The Ebola crisis is putting tremendous pressure on West African states, threatening to cause food shortages, social frictions and undermining already fragile state institutions that risk turning back the clock on development progress. This is a pivotal moment for the EU to provide an adequate and comprehensive answer – but it is simply not yet delivering enough.
The ever expanding Ebola crisis featured prominently on the agenda of this week’s European Council summit in Brussels. During the past few weeks, increased efforts have been made by EU institutions to provide an EU-wide response, reflected in the establishment of the Ebola Task Force within the Emergency Response Coordination Centre (ERCC), hosted by the EU’s Directorate for Humanitarian Aid and Civil Protection (DG ECHO), which is holding daily operational meetings and facilitating information sharing and coordination of the humanitarian response, including by individual EU Member States.
Progress Has Been Made….
Since March 2014, the EU has steadily increased its efforts to address the Ebola virus outbreak. Almost EUR 12 million was allocated to partners on ground to address the most urgent humanitarian needs, including the WHO, Médecins Sans Frontières (MSF) and the International Federation of Red Cross and Red Crescent (IFRC). Humanitarian experts have been deployed as well as a humanitarian airlift, operated by ECHO. Individual member states have also ramped up their efforts to provide much needed equipment. The European Commission together with EU Member States have provided a total contribution that so far amounts to over EUR 616 million.
But is it Enough?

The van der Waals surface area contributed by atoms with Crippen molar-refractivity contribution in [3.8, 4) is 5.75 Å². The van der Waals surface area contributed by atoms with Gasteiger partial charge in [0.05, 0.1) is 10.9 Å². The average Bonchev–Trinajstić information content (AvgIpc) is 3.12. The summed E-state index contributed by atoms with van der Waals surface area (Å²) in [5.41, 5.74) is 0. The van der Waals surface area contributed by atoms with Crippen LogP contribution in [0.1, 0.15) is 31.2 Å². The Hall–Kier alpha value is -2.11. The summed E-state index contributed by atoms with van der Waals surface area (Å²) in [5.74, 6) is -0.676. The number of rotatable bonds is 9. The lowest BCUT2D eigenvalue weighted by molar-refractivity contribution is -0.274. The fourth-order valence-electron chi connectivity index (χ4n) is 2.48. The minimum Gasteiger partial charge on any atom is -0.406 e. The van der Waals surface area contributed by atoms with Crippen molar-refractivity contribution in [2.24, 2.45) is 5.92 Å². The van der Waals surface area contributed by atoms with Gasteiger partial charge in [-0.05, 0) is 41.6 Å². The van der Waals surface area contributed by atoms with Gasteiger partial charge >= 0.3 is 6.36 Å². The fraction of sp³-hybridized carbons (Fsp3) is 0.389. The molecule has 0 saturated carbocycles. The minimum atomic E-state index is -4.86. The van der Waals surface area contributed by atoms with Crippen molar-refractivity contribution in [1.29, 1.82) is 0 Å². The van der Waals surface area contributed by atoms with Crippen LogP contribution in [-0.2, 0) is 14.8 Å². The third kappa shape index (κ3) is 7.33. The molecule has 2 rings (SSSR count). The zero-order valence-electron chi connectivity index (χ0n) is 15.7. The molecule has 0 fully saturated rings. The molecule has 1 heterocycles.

The EU’s Foreign Affairs Ministers as well as the European Parliament were increasingly calling for a more robust response this week, as the crisis shows no sign of abating. During the European Parliament’s plenary debate on Monday 20 October, MEP’s called for a much more coordinated response to the Ebola crisis, including through the EEAS’ Crisis Platform. Dutch MEP’s Gerbrandy and Schaake lamented the lack of effective response, and called on Heads of Governments to provide a clear mandate to the EU for an effective and coordinated response (only available in Dutch). Germany’s foreign affairs chief Frank-Walter Steinmeier called for an EU civil military mission to the affected areas, while his UK counterpart Philip Hammond asked for Member States and the European Commission to raise the financial contribution to €1 billion.
Ministers of Foreign Affairs recognised the need for a united, coordinated and increased effort to contain the outbreak during their meeting on Monday and invited the European Commission and the European External Action Service (EEAS) to enhance their cooperation, tasking them to “present options with regards to all available tools at the EU’s disposal”. The EEAS earlier drafted proposals for an EU wide response, including military coordination. A draft Commission/EEAS EU Comprehensive Response Framework for the Ebola Virus Outbreak is also being circulated; on Monday foreign affairs ministers urged finalising this draft. Also on Monday, Cathy Ashton, the outgoing EU’s High Representative of the Union for Foreign Affairs (HR/VP) announced Terms of Reference were in the making to appoint a EU Ebola Coordinator, “to ensure the most effective engagement between the European Union, Member States and the United Nations.”